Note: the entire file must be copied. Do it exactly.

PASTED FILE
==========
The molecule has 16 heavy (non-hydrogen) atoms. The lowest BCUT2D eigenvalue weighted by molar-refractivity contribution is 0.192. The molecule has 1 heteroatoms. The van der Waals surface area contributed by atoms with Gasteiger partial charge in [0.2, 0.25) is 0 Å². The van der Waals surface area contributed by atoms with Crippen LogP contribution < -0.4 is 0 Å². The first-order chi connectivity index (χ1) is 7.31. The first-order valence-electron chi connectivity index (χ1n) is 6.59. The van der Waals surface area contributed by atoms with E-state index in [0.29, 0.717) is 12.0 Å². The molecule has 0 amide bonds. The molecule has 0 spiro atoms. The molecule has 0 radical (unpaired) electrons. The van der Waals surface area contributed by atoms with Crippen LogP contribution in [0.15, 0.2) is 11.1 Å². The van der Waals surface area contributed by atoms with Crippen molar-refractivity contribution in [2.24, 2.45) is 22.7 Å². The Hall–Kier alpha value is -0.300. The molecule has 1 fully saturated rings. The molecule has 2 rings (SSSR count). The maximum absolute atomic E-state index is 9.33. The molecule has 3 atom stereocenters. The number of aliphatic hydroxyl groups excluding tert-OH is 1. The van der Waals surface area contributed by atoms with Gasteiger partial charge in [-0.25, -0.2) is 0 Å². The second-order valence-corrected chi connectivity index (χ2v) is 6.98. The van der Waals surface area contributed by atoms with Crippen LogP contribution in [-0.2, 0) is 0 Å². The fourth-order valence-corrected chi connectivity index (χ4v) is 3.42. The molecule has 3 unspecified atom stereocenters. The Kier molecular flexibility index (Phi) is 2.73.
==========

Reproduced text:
The molecule has 16 heavy (non-hydrogen) atoms. The lowest BCUT2D eigenvalue weighted by molar-refractivity contribution is 0.192. The molecule has 1 heteroatoms. The van der Waals surface area contributed by atoms with Gasteiger partial charge in [0.2, 0.25) is 0 Å². The van der Waals surface area contributed by atoms with Crippen LogP contribution < -0.4 is 0 Å². The first-order chi connectivity index (χ1) is 7.31. The first-order valence-electron chi connectivity index (χ1n) is 6.59. The van der Waals surface area contributed by atoms with E-state index in [0.29, 0.717) is 12.0 Å². The molecule has 0 amide bonds. The molecule has 0 spiro atoms. The molecule has 0 radical (unpaired) electrons. The van der Waals surface area contributed by atoms with Crippen LogP contribution in [0.15, 0.2) is 11.1 Å². The van der Waals surface area contributed by atoms with Crippen molar-refractivity contribution in [2.24, 2.45) is 22.7 Å². The Hall–Kier alpha value is -0.300. The molecule has 1 fully saturated rings. The molecule has 2 rings (SSSR count). The maximum absolute atomic E-state index is 9.33. The molecule has 3 atom stereocenters. The number of aliphatic hydroxyl groups excluding tert-OH is 1. The van der Waals surface area contributed by atoms with Gasteiger partial charge in [-0.25, -0.2) is 0 Å². The second-order valence-corrected chi connectivity index (χ2v) is 6.98. The van der Waals surface area contributed by atoms with Crippen LogP contribution in [-0.2, 0) is 0 Å². The fourth-order valence-corrected chi connectivity index (χ4v) is 3.42. The molecule has 3 unspecified atom stereocenters. The Kier molecular flexibility index (Phi) is 2.73.